Sudan voter turnout over 60 percent

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Sudan voter turnout over 60 percent

Post by BLACK on Thu Jan 13, 2011 1:04 am

JUBA, Sudan: More than 60 percent of registered voters already have cast ballots in an independence referendum, crossing the threshold needed for the vote to be valid if it creates the new country of Southern Sudan as expected, a southern official said Wednesday.

The south's secession would split Africa's largest country in two and deprive the north of most of its oil fields, though Sudanese President Omar Bashir has said he will let the south go peacefully.

Ann Itto, an official with southern Sudan's ruling Sudan Peoples' Liberation Movement, told journalists on Wednesday that nearly 2.3 million voters had cast ballots so far, surpassing the 60 percent of registered votes needed to ensure the outcome's validity.

Some 2 million people died in a two-decade war between north and south Sudan that ended in 2005 with a peace agreement that allowed for the referendum on independence.

The weeklong vote has been jubilant, though the future of the desperately poor region remains uncertain. The entire France-sized region has only 50 km of paved roads. Because only 15 percent of Southern Sudan's 8.7 million people can read, the ballot choices were a drawing of a single hand marked "separation" or another of clasped hands marked "unity."

Southerners have long resented their underdevelopment, accusing the northern government in Khartoum of taking their oil revenues without investing in the south.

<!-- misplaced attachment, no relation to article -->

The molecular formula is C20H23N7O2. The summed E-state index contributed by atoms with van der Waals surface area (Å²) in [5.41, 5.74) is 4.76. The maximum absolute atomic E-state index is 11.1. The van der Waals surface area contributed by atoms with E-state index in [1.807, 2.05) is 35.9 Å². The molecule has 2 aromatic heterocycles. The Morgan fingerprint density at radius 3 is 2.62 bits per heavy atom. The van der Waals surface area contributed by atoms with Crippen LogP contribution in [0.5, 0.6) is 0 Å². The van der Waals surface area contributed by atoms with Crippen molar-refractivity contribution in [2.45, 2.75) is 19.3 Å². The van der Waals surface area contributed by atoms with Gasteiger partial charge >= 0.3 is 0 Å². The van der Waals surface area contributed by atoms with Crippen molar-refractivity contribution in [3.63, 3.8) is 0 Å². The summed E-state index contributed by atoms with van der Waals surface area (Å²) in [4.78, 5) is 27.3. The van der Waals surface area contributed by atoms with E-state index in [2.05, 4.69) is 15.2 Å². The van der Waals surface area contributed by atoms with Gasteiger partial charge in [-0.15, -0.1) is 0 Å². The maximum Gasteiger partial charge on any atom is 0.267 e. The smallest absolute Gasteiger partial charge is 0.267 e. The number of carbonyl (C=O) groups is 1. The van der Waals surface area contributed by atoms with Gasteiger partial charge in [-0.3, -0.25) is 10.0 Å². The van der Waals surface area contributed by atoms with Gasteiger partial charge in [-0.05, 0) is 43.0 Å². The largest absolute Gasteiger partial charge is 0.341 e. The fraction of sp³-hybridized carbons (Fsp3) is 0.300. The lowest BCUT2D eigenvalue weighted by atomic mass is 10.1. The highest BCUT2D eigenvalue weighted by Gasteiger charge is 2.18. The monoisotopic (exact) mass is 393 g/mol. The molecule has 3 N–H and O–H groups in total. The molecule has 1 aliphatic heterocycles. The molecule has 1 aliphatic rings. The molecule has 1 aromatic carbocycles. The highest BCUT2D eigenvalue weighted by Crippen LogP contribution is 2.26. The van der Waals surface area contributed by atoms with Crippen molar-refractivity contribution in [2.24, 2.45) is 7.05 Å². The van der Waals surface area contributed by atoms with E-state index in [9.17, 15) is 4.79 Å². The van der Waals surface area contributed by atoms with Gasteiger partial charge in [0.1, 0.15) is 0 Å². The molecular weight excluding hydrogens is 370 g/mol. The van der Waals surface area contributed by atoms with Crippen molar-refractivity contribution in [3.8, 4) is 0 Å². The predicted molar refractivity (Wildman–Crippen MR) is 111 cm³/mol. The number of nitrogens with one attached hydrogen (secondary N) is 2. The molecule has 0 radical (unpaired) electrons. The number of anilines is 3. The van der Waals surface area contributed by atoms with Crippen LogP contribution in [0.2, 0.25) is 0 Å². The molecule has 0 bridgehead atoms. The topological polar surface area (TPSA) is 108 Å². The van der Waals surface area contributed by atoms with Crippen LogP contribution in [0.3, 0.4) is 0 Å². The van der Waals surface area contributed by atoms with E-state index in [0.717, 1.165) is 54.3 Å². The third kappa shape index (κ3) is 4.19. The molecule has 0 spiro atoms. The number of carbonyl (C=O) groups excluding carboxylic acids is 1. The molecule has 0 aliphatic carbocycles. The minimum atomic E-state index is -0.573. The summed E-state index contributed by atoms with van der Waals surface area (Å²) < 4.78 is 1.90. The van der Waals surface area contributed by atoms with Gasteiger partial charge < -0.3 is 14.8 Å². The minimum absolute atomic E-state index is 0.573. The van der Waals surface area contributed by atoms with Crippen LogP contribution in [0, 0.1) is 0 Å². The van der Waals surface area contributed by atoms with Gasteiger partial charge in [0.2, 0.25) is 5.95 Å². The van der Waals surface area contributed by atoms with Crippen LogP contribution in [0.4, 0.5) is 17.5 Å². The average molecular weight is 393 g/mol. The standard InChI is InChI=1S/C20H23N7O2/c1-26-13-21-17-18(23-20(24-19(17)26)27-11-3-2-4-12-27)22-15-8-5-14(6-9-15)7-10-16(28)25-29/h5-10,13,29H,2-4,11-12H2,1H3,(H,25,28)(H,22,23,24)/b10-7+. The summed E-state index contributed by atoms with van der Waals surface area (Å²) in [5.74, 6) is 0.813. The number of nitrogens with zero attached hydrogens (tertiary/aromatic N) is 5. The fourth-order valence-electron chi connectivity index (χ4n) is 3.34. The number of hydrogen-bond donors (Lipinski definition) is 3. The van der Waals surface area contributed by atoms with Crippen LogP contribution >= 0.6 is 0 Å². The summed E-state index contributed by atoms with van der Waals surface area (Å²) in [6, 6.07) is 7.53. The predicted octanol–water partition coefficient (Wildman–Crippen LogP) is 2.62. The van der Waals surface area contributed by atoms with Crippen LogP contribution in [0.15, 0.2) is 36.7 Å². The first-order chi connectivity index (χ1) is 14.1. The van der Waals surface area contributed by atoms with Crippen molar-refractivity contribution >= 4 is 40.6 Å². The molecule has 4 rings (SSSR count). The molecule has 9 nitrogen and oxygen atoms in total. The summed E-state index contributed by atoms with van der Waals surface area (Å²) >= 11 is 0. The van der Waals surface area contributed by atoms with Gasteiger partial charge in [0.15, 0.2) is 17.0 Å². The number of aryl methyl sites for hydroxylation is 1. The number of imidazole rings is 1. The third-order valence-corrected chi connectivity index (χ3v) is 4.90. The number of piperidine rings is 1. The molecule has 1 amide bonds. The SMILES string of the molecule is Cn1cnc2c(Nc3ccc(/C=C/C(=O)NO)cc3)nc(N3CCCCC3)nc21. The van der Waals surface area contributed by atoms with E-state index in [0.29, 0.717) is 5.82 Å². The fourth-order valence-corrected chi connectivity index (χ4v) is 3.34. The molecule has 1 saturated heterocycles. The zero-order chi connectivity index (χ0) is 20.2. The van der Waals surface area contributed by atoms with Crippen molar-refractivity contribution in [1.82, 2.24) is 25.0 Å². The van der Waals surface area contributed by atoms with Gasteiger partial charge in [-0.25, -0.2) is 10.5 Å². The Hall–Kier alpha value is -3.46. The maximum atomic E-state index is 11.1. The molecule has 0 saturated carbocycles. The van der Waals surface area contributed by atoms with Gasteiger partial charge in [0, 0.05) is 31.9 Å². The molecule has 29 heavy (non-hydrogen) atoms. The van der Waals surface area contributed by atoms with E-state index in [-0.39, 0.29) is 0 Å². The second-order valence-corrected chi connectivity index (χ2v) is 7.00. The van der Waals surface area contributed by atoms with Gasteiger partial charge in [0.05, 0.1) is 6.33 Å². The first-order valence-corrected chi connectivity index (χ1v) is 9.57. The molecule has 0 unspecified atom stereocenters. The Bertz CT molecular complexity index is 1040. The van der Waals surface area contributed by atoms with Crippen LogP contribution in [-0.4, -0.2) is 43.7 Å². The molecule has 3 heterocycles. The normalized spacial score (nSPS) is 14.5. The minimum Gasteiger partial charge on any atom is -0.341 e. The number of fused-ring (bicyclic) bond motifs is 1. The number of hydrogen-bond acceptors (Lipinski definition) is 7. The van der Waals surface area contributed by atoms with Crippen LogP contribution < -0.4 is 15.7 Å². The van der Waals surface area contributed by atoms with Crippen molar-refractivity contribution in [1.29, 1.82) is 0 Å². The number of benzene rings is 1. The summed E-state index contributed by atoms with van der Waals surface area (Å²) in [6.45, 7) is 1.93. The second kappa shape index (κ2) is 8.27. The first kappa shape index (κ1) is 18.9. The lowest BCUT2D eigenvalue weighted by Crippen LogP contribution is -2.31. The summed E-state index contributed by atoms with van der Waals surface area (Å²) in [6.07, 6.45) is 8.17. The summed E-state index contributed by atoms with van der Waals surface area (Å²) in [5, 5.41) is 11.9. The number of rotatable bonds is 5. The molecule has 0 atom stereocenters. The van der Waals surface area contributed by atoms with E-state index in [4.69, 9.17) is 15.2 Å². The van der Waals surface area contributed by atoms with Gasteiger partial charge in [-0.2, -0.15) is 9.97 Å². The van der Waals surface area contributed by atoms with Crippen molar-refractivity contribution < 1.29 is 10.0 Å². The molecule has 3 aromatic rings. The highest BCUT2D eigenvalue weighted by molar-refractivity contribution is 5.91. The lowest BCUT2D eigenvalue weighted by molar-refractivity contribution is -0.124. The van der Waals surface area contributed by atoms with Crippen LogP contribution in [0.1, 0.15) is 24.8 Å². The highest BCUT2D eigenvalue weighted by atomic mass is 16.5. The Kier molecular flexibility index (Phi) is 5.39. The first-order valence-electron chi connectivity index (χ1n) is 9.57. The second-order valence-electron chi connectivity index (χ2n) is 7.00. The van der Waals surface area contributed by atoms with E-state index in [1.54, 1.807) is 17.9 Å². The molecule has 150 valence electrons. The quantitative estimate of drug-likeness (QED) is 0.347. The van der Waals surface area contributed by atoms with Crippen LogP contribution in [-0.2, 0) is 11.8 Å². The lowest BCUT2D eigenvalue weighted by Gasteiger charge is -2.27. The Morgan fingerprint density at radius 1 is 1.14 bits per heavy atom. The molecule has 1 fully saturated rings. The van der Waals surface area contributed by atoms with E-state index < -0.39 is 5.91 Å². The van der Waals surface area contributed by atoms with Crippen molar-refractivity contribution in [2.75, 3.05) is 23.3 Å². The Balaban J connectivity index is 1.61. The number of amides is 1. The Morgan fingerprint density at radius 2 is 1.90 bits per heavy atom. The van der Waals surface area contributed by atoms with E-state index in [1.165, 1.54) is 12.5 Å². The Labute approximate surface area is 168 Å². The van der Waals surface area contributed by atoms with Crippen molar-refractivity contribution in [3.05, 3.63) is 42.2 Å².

Independence won't be finalized until July, and many issues are yet to be worked out. They include north-south oil rights, water rights to the White Nile, border demarcation and the status of the contested region of Abyei, a north-south border region where the biggest threat of a return to conflict exists.

Northern and southern leaders called two crisis meetings to resolve a surge of violence in border regions that has marred the plebiscite. Violence in Abyei has killed at least 30 people in recent days, officials have said.

Some southern leaders have accused the north of arming the nomads to disrupt the referendum in a bid to keep control of the region's oil — an accusation dismissed by Khartoum.

An underlying cause of the recent fighting has been the unresolved status of Abyei, claimed by both Arab Misseriya nomads and the Dinka Ngok people, associated with the south.

Misseriya and Dinka leaders met Wednesday in Kadugli, the capital of the surrounding state of South Kordofan. "We will see if they can reach an agreement ... Without hope you can't live," said Deng Arop Kuol, chief administrator of Abyei.

"They will talk about the killings ... the cattle taken between the two sides, migration routes, issues of arms that are breeding conflict," said Kuol, a southerner.

On Sunday, a higher level meeting including Sudan's national and southern interior ministers and regional leaders would discuss the recent deployment of 300 southern police officers in Abyei, seen as a major cause of recent fighting, said Kuol.

A UN source said the Misseriya had suspected the new police were southern soldiers coming in to claim the region.

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